Hi Christa–I'm so glad you found my post so helpful. You are doing wonderfully! Always focus on what we can have (which is A LOT) and not what we can't have. And, remember the other part of my post … is what your friends are buying–so cheaply and spending hours to get at a huge discount on–really food anyway? Let them go their own way and happily go yours. Who knows? They may finally see the light and follow your example! Fingers crossed … you might just be a key part of the Food Revolution. 🙂 Bravo on what you are doing, Christa!
What an amazing concept! And I've been grappling with how to implement this recently so this was a nice push. My husband is a "well, lets go out to dinner" kind of person when it's been a busy day and no one wants to cook. I'm happy to oblige him, but it really CAN be easy to cook "real food at home" on those nights, too, if I just buckle down and do it! Thanks for the encouragement!
I was diagnosed with celiac disease 6 month ago, and diabetes 3 weeks ago, so I've been searching for new recipes. this one sounds wonderful, both pan cooked and baked (because there are days when I don't mind cooking but I don't have the energy to stand over it!). Looking forward to more great recipes and posts!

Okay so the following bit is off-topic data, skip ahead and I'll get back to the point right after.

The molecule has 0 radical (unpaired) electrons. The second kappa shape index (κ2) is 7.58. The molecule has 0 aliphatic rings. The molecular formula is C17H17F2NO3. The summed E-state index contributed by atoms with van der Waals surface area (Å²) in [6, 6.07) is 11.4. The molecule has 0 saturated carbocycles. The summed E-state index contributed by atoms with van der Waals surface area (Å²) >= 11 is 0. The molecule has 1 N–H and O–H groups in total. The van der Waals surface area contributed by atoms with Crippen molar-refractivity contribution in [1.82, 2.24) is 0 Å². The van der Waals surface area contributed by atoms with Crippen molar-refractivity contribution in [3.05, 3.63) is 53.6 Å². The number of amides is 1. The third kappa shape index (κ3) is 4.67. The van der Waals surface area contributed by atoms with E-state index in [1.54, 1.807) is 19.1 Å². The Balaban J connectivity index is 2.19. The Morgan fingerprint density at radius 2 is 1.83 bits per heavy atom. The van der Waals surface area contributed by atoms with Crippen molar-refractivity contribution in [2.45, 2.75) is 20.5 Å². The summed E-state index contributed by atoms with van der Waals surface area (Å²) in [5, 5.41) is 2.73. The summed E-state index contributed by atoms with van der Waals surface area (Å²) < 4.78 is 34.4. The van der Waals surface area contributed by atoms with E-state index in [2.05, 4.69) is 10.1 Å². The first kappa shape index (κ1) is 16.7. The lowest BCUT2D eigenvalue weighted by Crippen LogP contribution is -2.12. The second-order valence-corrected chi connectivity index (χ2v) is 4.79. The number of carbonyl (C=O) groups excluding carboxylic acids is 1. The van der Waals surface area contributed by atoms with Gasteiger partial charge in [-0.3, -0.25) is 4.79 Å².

I was just playing around with some ideas in my head about chicken with a twist of lime… I'm a little behind on reading all these posts but this couldn't have come at a better time! I have a feeling I will be making this recipe in the next couple days. It sounds delicious! Thank you for sharing your story and recipes!
Thanks, Shirley, for this information and recipe! Since first learning of my sons allergies a couple years ago, it's been a very interesting journey learning about "ingredients." I wouldn't say we ate bad before this, but I never had to check for the various versions of corn, dairy, etc. that are so prevalent in packaged foods. This recipe looks great; I think it would be excellent on salmon, too!